God’s Double Agent is a harrowing true life tale that reads more like a James Bond thriller than a run-of-the-mill biography. Xiqui Fu (his English name is Bob) was born into poverty in rural China. Raised in the cloak of Communism, Fu’s life gives an incredibly stark picture of life in rural Communist China. Food shortages, endemic poverty, oppression by the government, all in the name of the greater good. Fu learned early on that his only path to a better life was education, so he made it all the way to college, a huge feat for his family.
While in college Fu got a hold of an evangelistic tract given out by an American Christian teaching English at Fu’s college. For Fu, his initial encounter with the Jesus of the Bible answered the questions he’d been asking his entire life. Fu became a Christian, not even owning a Bible for the first year following his salvation because Bibles were illegal in China. Fu eventually moved to Beijing for graduate work and started an underground church network in the capital city. He also ran an illegal seminary where hundreds of students would gather to learn more about the Bible.
This inevitably put him on the radar of the Communist police. Fu was trailed, intimidated, arrested and tortured for his faith. After being released, Fu and his wife escaped China and found refuge in the United States. Over the past decade Fu has been an ardent activist for freedom of religion in China, and he’s helped dozens of Chinese Christians escape Communist China on an underground railroad.
Growing up in modern America, Fu’s life seems like a haunted fairy tale, something made up to scare bad children. It’s difficult to really grasp what other believers (even today) have to go through. It’s a riveting account and well worth your time to read.
1. Communism promised equality to all but was nothing more than a power grab. Historians have documented this over the years, but the first hand perspective of a villager growing up in Communism highlights the truth that while Communism promises equality to all, it’s merely a power grab to enrich a new class of “haves.”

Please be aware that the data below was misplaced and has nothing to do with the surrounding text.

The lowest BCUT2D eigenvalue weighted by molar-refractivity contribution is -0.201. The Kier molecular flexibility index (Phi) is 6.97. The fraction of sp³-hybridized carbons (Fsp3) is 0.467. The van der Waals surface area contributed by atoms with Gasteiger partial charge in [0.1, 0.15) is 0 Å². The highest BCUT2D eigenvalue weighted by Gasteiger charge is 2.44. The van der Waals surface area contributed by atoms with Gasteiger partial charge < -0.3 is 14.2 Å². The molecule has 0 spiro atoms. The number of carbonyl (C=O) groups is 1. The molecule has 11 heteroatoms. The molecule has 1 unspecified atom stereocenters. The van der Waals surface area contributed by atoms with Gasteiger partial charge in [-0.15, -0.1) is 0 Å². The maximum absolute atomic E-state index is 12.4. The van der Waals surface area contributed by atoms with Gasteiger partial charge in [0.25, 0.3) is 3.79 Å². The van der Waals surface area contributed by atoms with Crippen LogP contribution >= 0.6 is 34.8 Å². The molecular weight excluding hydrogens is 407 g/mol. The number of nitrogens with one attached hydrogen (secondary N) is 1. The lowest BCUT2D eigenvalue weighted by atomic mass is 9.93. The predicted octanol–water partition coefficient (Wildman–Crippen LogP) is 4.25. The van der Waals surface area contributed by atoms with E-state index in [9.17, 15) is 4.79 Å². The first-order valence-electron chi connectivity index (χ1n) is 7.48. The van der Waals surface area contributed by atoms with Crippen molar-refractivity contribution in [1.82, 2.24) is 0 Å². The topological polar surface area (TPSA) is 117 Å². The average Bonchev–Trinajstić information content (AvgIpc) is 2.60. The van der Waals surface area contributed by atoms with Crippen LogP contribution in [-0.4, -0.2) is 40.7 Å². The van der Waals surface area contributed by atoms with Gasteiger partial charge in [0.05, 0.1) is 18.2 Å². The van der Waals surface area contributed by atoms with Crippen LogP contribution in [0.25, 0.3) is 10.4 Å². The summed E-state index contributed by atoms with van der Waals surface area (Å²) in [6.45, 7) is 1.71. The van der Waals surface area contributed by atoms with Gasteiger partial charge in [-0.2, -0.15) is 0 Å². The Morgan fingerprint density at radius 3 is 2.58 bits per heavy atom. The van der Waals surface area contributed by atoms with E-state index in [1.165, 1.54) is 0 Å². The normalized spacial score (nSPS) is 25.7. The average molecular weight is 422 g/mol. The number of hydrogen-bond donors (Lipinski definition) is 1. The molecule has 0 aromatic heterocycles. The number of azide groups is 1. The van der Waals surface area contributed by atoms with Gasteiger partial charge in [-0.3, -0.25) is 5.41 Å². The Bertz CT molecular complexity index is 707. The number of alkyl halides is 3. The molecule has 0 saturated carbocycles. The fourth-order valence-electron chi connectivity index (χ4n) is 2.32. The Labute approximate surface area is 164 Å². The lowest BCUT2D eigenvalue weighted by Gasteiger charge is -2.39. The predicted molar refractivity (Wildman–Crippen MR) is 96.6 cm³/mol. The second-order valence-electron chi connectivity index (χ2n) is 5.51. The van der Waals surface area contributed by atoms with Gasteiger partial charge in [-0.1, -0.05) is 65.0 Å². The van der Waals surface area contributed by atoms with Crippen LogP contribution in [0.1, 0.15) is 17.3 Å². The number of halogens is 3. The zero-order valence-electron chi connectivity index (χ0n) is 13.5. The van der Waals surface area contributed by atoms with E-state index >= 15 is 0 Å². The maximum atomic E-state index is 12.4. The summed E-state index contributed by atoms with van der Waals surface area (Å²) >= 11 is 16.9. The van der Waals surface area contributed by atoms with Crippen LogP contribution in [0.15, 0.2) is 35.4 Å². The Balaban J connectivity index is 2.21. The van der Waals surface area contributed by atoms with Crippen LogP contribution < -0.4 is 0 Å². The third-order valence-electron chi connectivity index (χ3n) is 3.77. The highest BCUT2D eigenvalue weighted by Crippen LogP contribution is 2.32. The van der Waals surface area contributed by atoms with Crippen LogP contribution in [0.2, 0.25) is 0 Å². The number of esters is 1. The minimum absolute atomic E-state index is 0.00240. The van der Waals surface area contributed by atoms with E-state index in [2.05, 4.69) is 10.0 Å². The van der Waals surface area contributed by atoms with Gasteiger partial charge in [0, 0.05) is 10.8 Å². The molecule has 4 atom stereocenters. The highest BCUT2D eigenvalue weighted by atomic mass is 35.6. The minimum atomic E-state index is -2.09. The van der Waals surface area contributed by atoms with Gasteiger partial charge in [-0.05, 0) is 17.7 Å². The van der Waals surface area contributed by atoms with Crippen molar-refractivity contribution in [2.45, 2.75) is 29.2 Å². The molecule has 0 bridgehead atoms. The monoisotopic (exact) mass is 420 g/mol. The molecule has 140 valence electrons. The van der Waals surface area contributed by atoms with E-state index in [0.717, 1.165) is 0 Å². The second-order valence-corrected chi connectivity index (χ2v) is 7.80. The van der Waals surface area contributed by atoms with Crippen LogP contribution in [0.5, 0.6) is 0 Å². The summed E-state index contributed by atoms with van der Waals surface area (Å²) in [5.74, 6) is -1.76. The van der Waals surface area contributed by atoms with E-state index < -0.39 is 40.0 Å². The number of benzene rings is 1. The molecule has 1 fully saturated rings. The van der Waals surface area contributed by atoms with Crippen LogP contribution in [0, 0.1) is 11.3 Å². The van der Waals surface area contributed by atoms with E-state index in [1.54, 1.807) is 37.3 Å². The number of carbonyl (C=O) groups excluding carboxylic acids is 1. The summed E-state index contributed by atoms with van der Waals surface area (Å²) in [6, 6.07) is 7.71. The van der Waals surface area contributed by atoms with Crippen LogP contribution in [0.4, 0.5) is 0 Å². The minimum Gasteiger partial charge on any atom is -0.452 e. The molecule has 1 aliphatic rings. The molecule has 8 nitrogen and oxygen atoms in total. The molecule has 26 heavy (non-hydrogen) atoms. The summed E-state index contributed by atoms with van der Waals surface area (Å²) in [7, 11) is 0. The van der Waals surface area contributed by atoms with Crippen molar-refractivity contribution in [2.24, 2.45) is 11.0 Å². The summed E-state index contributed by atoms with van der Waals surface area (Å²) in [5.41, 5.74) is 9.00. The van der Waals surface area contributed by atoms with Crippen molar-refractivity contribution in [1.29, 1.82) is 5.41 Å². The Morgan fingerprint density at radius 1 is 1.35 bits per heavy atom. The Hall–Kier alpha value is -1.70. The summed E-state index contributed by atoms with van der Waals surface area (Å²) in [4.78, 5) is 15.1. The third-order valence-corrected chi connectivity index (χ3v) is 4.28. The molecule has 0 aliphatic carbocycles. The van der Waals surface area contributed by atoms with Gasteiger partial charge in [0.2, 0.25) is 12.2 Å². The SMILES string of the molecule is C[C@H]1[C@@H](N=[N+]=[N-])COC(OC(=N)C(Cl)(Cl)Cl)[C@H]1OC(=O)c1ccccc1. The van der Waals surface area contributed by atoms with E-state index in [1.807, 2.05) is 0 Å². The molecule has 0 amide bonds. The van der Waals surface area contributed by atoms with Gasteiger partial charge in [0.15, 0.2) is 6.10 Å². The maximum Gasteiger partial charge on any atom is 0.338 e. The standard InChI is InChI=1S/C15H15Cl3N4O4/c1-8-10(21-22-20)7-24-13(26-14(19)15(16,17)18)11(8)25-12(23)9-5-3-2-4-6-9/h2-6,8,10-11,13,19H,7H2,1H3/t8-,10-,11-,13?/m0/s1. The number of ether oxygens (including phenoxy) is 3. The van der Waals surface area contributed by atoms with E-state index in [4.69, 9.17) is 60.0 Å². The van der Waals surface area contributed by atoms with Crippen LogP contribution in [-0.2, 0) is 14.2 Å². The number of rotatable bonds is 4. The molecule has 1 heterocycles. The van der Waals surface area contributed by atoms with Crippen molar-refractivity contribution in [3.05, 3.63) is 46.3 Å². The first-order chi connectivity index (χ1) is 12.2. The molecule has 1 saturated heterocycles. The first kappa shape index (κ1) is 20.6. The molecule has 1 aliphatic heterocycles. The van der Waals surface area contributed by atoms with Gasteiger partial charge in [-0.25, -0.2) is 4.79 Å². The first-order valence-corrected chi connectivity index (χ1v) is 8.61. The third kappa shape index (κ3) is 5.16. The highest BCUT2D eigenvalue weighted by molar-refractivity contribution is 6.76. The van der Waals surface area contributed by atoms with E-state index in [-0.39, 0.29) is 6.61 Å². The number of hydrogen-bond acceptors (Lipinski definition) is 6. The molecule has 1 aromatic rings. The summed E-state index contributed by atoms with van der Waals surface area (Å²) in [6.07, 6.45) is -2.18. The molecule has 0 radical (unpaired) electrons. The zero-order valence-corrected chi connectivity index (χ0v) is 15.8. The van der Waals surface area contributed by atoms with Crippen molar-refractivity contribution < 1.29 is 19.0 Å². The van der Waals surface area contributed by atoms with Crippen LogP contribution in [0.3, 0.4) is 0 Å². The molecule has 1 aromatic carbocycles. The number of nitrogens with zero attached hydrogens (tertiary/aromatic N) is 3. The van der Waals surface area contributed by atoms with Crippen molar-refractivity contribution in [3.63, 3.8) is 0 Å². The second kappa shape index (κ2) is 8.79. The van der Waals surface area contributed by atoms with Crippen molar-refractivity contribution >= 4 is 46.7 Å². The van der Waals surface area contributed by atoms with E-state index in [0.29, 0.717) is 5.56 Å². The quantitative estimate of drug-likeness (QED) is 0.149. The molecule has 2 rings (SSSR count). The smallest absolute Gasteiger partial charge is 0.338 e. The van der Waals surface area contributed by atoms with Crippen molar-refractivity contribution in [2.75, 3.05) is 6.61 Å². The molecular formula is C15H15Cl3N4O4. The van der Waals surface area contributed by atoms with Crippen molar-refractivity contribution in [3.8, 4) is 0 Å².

2. It’s amazing how much manpower Communism had to employ to watch its own people. In Fu’s story, the secret police were everywhere. He had dozens of people dedicated to him throughout the years. That kind of wasted manpower is one of the reasons Communism will ultimately fail.
3. One day in heaven, I’m going to feel incredibly guilty for complaining so much about my comfortable middle class life. I’ve got problems, sure. But reading this book put those problems in perspective. My problems aren’t problems. They’re rich people problems. I have food, clothing, housing and freedom of religion. I’m good.
4. People will go to great lengths to sacrifice for the gospel. The prosperity gospel would never make it in China. The Chinese gospel is one of incredible grace as well as extraordinary sacrifice. Here’s an account of the theology Fu learned in China:
“If you want to be a faithful minister and follower of Jesus in China,” [a fellow pastor] said, “you should learn prison theology.”
I nodded, though I wasn’t quite sure what he meant. “In prison,” he explained, “you find out more about God and His faithfulness than anywhere else. Jail is where God prepares his church in China” (161).
5. The persecution of Christians is still very real today. We hear whispers of it, but Fu’s account is a shout that all of us can hear. Some of our brothers and sisters in Christ are being persecuted and tortured for their faith in other parts of the world. They need our prayers and support. Here is one such account, told by Fu:
Not long after the 2002 retrial, I also became aware of thirty-three-year-old Liu Xianzhi (her English name is Sarah Liu), who was one of the four women declared innocent in the retrial verdict. However, she and the other women were sent to “reeducation through labor” camp, a fate worse than prison. They stripped her, used three electric shock batons on her simultaneously, torturing her on all parts of her body. When she cried out, they put the flesh-searing shock baton in her mouth. It burned her mouth so much that she couldn’t eat for several days. They also used this baton on her genitals, which caused so much paid that she eventually was sent to the hospital unconscious (279).
6. Affluence isn’t the overwhelming blessing we think it is for the church. For all the ‘blessings’ we enjoy in America, the church is anemic and flatlining. For all the suffering in China, the church is exploding in growth. Like the first three centuries of Christianity, persecution is actually a catalyst for growth in the church. Should we pray for more persecution in America?